A month after Parliament passed the 2020/21 National Budget which introduced 16.5 percent value added tax (VAT) on refined cooking oil, manufacturers have responded by increasing the price of the commodity.
This is despite Minister of Finance Felix Mlusu assuring the public that cooking oil manufacturers will not have to raise the price because the tax measure will enable them to claim input VAT—tax added to the price when one purchases goods or services liable to VAT.
Business News spot-checks in some of the shops show that a two-litre bottle of sunflower cooking oil, which was selling at K2 225, has gone up by about 32 percent to K2 945 while a five-litre bottle is now selling at K6 545, an eight percent increase from K6 075.
On the other hand, a Kukoma Cooking Oil two-litre bottle, which was at K2 335, is now selling at K2 795, representing a 20 percent increase while a five-litre bottle has gone up by 0.64 percent to K7 045 from K7 000.
Sunfoil Cooking Oil in a two-litre bottle is now at K3 290 from K2 774 while a five-litre bottle is selling at K6 395 from K6 000.
In an interview yesterday, Semeer Ahmed, chief executive officer of Sunseed Oil Company, justified the price increase, saying it is a reflection of the standard rate of VAT introduced in the K2.2 trillion National Budget passed on October 14.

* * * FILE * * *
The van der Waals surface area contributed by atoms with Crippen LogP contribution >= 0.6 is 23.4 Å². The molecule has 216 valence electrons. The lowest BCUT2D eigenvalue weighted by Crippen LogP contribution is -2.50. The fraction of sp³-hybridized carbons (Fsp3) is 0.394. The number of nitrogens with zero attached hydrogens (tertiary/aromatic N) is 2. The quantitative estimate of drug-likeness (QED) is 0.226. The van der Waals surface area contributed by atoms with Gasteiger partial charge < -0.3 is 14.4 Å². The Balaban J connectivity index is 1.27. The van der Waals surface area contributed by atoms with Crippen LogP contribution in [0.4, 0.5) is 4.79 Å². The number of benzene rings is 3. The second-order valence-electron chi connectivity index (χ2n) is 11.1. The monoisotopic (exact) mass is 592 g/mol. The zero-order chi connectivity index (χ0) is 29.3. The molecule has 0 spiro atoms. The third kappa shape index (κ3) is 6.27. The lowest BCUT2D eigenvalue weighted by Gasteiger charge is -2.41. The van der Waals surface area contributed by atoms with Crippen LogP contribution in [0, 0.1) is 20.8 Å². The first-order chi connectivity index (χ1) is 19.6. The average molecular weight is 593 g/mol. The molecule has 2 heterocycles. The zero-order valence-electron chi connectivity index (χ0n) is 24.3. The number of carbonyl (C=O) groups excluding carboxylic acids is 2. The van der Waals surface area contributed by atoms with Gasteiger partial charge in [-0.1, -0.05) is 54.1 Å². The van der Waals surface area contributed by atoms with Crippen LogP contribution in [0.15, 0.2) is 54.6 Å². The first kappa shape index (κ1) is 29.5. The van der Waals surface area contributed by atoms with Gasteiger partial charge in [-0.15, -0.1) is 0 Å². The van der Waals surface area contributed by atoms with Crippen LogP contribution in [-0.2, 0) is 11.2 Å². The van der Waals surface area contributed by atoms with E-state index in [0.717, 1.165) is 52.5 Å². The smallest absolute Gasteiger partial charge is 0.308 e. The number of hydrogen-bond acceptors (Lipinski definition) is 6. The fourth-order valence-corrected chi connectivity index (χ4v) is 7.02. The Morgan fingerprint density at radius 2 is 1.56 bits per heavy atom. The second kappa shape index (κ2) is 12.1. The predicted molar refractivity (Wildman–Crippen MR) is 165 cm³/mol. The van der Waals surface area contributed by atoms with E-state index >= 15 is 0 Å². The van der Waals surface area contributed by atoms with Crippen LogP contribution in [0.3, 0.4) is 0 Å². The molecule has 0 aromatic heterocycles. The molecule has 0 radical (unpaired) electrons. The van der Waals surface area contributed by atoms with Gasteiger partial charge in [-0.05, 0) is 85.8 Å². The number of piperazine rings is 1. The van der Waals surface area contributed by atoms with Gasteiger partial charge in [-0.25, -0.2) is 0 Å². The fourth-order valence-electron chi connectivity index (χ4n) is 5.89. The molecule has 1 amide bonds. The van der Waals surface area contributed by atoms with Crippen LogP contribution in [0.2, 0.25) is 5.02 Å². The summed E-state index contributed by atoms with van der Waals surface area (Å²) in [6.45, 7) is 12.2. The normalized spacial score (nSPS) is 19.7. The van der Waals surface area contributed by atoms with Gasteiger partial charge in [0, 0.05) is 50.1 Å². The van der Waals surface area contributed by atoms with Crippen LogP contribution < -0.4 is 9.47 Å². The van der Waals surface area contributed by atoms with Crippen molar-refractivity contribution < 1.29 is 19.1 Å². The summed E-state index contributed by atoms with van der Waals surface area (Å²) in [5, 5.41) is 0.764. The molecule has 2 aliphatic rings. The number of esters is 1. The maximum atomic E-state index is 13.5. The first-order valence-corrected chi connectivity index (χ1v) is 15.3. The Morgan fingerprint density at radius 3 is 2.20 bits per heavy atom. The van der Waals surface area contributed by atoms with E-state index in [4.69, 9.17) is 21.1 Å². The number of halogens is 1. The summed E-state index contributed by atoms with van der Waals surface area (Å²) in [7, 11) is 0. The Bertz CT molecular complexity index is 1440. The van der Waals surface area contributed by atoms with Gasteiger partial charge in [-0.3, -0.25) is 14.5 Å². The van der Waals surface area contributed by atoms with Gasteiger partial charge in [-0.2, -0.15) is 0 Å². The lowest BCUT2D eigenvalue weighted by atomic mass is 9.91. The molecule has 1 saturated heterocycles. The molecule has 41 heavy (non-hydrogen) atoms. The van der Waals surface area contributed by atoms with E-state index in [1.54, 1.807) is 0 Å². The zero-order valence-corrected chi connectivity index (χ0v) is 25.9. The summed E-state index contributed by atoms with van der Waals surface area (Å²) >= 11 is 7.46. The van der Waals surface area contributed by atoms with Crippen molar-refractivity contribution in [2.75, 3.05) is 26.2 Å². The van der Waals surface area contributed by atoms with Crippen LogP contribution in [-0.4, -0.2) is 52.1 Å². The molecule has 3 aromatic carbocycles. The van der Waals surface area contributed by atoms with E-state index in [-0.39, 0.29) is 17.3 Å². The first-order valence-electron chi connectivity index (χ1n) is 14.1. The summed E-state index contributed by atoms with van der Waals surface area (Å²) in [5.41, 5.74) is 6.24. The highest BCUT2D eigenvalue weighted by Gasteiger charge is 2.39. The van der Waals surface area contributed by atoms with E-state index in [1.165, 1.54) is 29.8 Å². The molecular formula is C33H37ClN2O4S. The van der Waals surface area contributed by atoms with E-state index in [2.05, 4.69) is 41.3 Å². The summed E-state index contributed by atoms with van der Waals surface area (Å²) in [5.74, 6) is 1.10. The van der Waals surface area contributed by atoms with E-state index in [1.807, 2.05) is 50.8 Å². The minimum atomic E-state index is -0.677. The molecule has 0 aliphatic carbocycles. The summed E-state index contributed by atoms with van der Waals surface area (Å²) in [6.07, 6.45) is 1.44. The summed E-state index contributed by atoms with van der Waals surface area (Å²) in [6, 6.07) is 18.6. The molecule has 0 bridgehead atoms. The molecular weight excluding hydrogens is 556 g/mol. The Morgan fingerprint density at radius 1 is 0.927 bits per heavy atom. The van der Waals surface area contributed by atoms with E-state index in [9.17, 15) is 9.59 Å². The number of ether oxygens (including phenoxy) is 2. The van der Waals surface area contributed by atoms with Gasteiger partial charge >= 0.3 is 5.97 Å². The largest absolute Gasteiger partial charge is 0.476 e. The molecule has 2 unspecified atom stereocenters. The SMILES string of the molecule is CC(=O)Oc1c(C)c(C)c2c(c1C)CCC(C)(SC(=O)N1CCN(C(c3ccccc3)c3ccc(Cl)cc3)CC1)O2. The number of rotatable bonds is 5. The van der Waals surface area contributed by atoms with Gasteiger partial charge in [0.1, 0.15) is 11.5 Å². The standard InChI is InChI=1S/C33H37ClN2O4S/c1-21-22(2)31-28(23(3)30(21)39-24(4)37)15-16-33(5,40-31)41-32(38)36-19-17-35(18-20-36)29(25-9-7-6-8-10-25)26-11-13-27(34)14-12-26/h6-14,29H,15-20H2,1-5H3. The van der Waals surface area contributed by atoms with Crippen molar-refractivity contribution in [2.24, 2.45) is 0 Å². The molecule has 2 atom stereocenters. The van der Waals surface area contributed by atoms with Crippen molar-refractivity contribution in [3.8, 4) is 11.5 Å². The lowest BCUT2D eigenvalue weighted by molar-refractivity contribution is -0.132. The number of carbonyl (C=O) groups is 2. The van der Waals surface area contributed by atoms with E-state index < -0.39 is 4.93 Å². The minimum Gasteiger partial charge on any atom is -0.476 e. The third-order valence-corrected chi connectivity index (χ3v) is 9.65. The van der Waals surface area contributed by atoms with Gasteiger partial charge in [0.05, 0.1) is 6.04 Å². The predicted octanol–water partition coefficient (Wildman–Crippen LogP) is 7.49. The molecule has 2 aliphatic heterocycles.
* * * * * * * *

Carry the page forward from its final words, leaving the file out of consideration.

He said: “VAT on refined cooking oil was implemented on the assumption that the price of cooking oil should not be increased.
“Instead of cutting jobs due to the VAT which has increased our costs, the only option to avoid loss of jobs is to keep on raising the price of cooking oil.”
His views resonate with what Edible Cooking Oil Association of Malawi , a grouping of five cooking oil manufacturers, wrote in a letter dated September 14 2020 addressed to Mlusu, pleading with him to review or withdraw the tax.
The grouping feared that the tax will trigger serious negative multiplier effects in the economy, including an increase in the price of the product and smuggling of banned cooking oil from Mozambique, Zambia and Zimbabwe where there is no VAT on refined cooking oil
In an interview on Wednesday, Consumers Association of Malawi executive director John Kapito said they feel vindicated as they earlier warned that the tax measure will result in increased price of cooking oil.
“We warned that the price of cooking oil will go up when Minister of Finance re-introduced the VAT which was removed in 2017. This tax measure will affect a lot of Malawians who consume cooking oil and may also affect jobs in the long run,” he said.
Kapito said they will lobby Treasury to remove the VAT, observing that the decision to re-introduce such a tax measure is retrogressive.
Ministry of Finance spokesperson Williams Banda was not immediately available for comment yesterday.
But he earlier said besides claiming input VAT paid on inputs or raw materials, the oil manufacturers will also benefit from the Industrial Rebate Scheme where raw materials are imported without duty.